The paging system of this invention, when combined with a CT-2 system, functions as a telecommunications system that allows system subscribers with CT-2 handsets to both make outgoing calls and receive incoming calls. In the telecommunications system of this invention, the CT-2 subscribers are provided with pagers. In some preferred versions of this invention, the pagers are built into the CT-2 handsets. The CT-2 handsets are also provided with an autodial circuit that allows the subscriber to dial a number, his private paging system telephone number, with the press of a single button. When a call is made to one of the subscribers to this system, the call is parked on hold while a page is broadcast to the subscriber's handset. Upon receipt of the page, the subscriber can complete the call by actuating the autodial button on the handset. This causes the CT-2 system to access the paging terminal through the subscriber's private number; the paging terminal then connects the caller to the subscriber so that they can converse.
The telecommunications system of this invention provides a mechanism for connecting callers directly with the subscribers they are trying to reach. Callers do not have to wait for subscribers to return their calls. Subscribers can, if they elect, be immediately connected to parties who are trying to reach them.
When the paging system is combined with a CT-2 system, the telecommunications system of this invention allows subscribers to both make and receive calls through portable CT-2 handsets. Since pages are broadcast on a system-wide basis, the telecommunications system of this invention does not have to be provided with expensive tracking equipment that constantly monitors the location of each handset. Since the CT-2 portion of the system operates over frequencies that are separate from those over which cellular systems operate, the system of this invention makes call-or-be-called portable telephone services available to a larger population.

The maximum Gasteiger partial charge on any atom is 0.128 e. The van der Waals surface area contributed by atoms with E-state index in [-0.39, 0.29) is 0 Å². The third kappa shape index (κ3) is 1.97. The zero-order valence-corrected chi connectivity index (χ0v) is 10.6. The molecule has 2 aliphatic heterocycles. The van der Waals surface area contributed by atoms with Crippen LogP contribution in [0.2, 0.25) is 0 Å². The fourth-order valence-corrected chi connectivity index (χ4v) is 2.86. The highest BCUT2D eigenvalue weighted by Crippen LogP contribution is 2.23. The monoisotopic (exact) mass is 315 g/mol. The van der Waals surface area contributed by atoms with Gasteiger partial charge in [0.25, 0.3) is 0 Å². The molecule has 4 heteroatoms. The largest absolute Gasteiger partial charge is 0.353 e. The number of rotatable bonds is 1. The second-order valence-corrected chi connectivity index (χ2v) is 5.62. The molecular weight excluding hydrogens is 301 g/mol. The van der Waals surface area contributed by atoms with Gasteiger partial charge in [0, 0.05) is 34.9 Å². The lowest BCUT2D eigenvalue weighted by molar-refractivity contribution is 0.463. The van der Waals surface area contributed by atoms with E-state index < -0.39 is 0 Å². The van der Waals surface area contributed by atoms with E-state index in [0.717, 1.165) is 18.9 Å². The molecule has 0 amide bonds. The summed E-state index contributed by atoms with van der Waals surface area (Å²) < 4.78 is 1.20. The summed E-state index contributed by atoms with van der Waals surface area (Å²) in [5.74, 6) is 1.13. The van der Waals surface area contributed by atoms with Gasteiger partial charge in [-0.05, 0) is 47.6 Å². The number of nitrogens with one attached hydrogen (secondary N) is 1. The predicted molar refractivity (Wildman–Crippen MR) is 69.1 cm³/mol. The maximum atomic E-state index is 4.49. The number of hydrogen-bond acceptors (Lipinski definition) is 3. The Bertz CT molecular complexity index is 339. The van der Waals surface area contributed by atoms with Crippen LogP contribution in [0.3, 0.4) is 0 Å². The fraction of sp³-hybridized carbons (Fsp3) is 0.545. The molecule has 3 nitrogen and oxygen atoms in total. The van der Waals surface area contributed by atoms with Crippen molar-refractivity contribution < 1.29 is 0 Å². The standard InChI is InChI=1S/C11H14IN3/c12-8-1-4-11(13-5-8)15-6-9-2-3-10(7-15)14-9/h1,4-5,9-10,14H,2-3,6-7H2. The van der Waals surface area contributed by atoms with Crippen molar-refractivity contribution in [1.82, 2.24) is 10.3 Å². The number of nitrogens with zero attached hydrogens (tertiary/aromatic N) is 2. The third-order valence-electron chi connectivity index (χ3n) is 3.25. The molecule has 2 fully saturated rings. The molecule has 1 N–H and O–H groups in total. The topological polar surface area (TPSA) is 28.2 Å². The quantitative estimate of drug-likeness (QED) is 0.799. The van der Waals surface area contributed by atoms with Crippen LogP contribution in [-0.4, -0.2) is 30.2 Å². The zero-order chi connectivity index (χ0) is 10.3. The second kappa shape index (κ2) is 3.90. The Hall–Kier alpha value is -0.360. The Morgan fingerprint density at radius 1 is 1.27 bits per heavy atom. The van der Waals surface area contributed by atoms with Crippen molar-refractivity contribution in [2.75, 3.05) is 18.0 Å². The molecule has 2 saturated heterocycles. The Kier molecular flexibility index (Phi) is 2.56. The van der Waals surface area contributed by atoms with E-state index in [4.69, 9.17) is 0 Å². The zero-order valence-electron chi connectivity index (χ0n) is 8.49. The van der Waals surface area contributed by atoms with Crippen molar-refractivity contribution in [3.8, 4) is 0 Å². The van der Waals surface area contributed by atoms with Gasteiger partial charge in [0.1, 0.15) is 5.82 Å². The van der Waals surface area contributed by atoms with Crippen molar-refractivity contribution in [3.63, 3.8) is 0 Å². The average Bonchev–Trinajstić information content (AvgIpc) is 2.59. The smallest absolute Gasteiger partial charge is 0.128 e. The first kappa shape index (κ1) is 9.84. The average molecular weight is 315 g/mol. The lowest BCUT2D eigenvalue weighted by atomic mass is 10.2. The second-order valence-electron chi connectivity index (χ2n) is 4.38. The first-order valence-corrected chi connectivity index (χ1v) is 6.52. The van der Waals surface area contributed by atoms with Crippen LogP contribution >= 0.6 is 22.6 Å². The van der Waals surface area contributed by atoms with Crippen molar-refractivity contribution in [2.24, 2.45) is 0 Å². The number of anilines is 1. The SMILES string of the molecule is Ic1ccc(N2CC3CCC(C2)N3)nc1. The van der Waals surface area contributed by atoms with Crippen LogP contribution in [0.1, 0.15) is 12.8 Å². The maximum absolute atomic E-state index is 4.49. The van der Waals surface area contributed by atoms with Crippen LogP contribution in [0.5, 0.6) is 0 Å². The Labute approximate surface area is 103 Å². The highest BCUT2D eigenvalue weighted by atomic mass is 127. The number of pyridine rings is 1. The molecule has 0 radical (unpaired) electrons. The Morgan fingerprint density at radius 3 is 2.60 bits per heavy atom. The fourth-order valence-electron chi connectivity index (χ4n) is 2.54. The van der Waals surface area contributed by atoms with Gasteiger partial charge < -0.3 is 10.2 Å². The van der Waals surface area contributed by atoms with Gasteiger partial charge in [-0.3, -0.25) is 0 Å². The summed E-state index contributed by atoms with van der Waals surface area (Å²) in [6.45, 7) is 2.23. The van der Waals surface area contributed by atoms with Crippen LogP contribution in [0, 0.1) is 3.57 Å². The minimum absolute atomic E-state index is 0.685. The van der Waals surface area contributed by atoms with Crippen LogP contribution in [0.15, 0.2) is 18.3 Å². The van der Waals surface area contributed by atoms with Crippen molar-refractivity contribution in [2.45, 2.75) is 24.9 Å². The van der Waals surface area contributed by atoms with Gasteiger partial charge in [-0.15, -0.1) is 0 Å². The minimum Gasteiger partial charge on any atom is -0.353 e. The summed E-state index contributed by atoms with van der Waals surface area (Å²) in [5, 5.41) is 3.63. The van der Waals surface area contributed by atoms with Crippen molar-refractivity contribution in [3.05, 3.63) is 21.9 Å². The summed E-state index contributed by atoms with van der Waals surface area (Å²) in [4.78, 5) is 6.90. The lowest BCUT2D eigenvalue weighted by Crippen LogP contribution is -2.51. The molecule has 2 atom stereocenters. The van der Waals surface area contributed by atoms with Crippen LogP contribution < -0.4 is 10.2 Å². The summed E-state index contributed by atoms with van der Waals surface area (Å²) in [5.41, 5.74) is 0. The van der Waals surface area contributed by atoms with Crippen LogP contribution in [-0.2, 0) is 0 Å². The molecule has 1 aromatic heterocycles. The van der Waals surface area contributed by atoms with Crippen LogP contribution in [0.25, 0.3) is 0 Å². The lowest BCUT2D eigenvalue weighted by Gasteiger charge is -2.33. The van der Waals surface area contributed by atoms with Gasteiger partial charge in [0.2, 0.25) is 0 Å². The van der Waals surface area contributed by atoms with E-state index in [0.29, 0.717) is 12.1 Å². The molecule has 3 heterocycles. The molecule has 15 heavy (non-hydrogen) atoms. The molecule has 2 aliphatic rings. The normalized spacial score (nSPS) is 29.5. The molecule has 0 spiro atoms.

Other features of the telecommunications system of this invention enhance its utility to subscribers and callers alike. In the event a subscriber does not complete a phone connection to a caller, the caller can be invited to leave a voice-mail message that the subscriber can retrieve at his convenience. In some versions of the invention, the subscriber can forward commands to the paging terminal to indicate his willingness or unwillingness to accept page-connect pages. Depending on the command generated by the subscriber, the paging terminal will either send a page-connect page or simply invite the caller to leave a message. The system can further be constructed so that a caller may first be required to enter a command before a page-connect page will be transmitted. This will allow a subscriber to select the callers from whom he will accept a page-connect page. If the subscriber wants to accept page-connect pages from an individual, the subscriber will give that individual his public paging system number and his page-connect page access code. If the subscriber wants to accept only basic pages and/or voice mail from an individual, the subscriber will give that individual only his public paging system number.
The system may also be configured to give the caller or the subscriber the option of proceeding with the page-connect call. For example, when the caller first tries to access the subscriber through the system, the system can give the caller the option of leaving a message in the subscriber's voice mailbox, being connecting to a third party such as the subscriber's secretary, or having the page-connect page generated in anticipation of being connected to the caller. The system can also be designed to provide the subscriber with some identification of the caller along with the page-connect page. These versions of the system may further be configured to give the subscriber the choice of being connected to the caller or forwarding the call to another destination.